MELBOURNE, Australia -- A surging river Thursday flooded and isolated the latest community hit in Australia's deadly flood disaster, straining a levee serving as the main protection between the muddy waters and residents' homes.
The flooding in Kerang, in the southeast state of Victoria, follows weeks of massive flooding in northeastern Queensland that the government says could be the nation's most expensive natural disaster ever. Overflowing rivers swamped an area larger than France and Germany combined, shut down much of Queensland's lucrative coal industry and left 30 people dead.
The floods appeared to have claimed another life when the body of a 3-year-old boy who had been reported missing was found Wednesday in floodwaters near his family's home in the small community of Marthaguy, in New South Wales state, south of Queensland. Officials said Thursday they were still investigating how the boy died and had no further details.
Walls of water miles (kilometers) wide are now surging across northern and western Victoria in the wake of record rainfall last week. Seventy-two Victorian towns have already been affected by rising waters, 1,770 properties have been flooded and more than 3,500 people have evacuated their homes.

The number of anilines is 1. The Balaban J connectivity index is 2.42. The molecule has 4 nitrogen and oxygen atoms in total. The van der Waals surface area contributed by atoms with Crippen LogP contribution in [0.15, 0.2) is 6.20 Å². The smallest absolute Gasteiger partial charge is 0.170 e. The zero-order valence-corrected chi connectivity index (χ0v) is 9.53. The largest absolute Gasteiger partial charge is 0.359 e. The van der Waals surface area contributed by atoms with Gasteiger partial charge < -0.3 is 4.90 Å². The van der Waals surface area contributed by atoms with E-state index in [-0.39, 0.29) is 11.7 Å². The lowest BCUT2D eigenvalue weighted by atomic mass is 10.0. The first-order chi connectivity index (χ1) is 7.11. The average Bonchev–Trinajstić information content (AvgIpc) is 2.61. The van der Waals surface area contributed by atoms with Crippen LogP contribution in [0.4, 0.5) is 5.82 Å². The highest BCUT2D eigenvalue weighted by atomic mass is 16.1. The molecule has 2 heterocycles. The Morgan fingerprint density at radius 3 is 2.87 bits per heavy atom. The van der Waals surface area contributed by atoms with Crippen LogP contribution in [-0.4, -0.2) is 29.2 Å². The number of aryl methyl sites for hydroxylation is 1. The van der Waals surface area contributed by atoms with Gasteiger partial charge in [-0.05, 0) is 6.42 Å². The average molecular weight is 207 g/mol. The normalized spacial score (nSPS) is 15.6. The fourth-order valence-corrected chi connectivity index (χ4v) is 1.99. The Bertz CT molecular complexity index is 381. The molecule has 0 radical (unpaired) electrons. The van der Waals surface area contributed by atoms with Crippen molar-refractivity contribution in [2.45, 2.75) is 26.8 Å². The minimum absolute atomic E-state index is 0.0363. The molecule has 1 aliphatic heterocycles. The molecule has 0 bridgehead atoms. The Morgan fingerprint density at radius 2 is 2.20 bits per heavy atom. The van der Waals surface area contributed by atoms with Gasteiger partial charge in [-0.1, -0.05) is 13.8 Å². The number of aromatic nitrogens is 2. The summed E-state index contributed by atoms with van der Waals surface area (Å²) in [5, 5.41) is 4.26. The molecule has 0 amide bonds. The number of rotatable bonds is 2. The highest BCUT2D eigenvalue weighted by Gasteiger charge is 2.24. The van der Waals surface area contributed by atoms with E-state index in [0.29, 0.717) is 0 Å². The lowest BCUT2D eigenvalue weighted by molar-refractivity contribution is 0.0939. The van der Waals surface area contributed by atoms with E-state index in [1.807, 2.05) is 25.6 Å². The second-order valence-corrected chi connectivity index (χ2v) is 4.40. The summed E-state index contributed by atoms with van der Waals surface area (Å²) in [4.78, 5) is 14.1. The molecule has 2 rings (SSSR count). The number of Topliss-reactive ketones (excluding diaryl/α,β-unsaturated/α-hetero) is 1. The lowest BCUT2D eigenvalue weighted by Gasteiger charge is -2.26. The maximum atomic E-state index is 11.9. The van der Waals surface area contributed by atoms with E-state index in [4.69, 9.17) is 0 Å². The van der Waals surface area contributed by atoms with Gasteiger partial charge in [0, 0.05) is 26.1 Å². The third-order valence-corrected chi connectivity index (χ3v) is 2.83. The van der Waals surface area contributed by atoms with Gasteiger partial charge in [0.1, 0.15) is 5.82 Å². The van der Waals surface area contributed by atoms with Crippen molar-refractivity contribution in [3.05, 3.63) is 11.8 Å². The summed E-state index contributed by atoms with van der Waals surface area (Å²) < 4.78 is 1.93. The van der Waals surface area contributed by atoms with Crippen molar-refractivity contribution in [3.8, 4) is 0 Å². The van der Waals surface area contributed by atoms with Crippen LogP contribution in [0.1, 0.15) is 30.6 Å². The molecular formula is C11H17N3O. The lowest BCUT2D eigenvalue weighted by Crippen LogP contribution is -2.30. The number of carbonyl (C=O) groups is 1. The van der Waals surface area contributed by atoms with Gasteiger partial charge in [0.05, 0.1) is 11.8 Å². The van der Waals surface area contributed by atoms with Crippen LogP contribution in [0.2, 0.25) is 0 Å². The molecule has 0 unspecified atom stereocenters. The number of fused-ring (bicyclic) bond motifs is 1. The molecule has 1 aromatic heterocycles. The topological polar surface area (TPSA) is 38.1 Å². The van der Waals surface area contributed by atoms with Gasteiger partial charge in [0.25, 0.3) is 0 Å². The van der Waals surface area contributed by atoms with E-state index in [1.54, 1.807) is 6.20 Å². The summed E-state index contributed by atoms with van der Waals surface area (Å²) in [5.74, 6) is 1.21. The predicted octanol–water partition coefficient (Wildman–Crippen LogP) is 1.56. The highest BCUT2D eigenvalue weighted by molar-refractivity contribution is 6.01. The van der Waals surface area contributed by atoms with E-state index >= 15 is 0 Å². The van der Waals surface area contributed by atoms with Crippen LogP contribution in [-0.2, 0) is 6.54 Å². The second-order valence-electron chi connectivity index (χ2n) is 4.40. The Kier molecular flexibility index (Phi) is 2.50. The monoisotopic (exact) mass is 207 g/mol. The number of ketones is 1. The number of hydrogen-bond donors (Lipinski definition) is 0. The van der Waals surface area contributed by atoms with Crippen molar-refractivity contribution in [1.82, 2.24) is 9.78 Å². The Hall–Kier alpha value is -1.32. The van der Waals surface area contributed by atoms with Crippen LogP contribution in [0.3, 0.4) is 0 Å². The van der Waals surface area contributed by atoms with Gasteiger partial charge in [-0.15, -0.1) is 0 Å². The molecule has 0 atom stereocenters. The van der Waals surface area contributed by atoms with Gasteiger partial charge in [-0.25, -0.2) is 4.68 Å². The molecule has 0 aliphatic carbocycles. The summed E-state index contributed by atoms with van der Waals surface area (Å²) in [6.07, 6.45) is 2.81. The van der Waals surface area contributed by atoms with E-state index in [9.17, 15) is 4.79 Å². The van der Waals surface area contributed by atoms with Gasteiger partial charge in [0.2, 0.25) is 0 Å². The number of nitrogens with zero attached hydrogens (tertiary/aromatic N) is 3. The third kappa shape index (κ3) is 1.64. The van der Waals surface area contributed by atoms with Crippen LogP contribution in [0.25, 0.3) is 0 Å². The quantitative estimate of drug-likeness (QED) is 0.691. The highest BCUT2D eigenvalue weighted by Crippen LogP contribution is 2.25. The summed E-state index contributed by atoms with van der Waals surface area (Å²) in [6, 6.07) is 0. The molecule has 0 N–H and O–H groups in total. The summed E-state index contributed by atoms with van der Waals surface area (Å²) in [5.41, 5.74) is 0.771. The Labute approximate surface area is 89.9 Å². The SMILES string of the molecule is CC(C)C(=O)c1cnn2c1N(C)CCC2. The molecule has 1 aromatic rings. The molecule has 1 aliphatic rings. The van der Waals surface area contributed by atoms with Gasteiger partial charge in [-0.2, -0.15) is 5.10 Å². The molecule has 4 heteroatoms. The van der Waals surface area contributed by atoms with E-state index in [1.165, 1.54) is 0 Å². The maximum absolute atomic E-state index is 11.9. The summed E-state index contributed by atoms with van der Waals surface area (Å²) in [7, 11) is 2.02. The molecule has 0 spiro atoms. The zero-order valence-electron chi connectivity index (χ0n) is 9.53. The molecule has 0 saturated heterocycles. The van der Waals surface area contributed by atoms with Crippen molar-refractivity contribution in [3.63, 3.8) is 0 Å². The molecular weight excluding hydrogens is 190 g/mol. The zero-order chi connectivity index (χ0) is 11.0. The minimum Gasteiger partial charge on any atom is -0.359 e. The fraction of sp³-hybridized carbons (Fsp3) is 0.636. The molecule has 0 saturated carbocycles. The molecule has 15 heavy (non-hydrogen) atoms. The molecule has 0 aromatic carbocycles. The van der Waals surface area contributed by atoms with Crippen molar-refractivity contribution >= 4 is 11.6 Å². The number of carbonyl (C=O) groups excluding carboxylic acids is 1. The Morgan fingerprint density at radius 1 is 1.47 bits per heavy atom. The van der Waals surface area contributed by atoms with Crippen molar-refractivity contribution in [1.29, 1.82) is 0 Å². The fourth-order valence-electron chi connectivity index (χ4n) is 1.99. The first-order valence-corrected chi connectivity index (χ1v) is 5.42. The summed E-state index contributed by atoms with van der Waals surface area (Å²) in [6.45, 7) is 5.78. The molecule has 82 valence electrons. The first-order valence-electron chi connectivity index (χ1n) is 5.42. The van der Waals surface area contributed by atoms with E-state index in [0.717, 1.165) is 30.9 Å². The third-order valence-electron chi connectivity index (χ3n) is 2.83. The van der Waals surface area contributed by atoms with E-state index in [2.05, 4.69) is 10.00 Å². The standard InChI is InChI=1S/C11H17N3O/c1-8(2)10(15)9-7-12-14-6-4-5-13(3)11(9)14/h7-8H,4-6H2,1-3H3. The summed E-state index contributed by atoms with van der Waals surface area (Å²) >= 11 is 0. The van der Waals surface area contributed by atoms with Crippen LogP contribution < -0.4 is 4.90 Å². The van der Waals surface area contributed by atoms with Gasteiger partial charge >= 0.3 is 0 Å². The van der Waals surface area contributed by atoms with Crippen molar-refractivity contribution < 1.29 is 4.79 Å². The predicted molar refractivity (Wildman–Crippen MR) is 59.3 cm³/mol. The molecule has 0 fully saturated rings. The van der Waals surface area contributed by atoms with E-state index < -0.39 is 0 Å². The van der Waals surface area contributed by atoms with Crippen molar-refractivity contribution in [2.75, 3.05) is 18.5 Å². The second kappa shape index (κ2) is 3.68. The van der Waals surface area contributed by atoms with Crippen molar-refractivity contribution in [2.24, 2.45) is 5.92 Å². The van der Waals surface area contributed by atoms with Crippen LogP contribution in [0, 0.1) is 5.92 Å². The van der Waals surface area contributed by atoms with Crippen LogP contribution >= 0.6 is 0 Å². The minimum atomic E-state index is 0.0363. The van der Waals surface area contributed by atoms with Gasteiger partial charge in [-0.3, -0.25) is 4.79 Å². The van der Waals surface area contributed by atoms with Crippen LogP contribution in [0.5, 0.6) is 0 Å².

Floodwaters in the Kerang region are the highest they've been in more than 100 years, said Kim Healey, a spokeswoman with the State Emergency Service. Up to 1,500 homes in the town could be inundated if the levee holding back the water from the swollen Lodden River gives way. It has held out so far, but water levels were expected to remain high for several days.
"The primary concern is the ability of the levee to withstand high flood levels for an extended period of time," Healey said.
Other communities were at risk of inundation for the next few days as water levels continue to rise in several areas. Residents of Dimboola, a town of about 2,000 in the state's northwest, were asked to evacuate Thursday as the Wimmera River that runs through the community surged higher.
"This flood event is still far from over," said Tim Wiebusch, director of operations for the State Emergency Service. "We are likely to see this flood emergency continuing for at least another seven to ten days."
The government has said the Queensland floods could be the country's most expensive natural disaster ever, but has not yet released estimates of the costs. Some estimates already were at $5 billion before muddy brown waters swamped the capital, Brisbane, last week.
"People's homes are stripped, they've got nothing. We've got to rebuild their homes and help them rebuild their lives," Queensland Premier Anna Bligh told Australia's Seven network on Thursday. "So recovery is still a long way down the track -- inch by inch, street by street."
Severe thunderstorms on Wednesday night dumped more rain onto Brisbane and the Lockyer Valley west of the city, which was devastated by raging floodwaters last week. The storms knocked out power to thousands and caused flash floods that swept two cars off the road near Brisbane.
One car was swept into a creek by the torrent, but officials plucked all the occupants to safety, Queensland police said. Another car in a nearby Brisbane suburb was also pulled into a creek, but the driver managed to escape safely on his own, police said.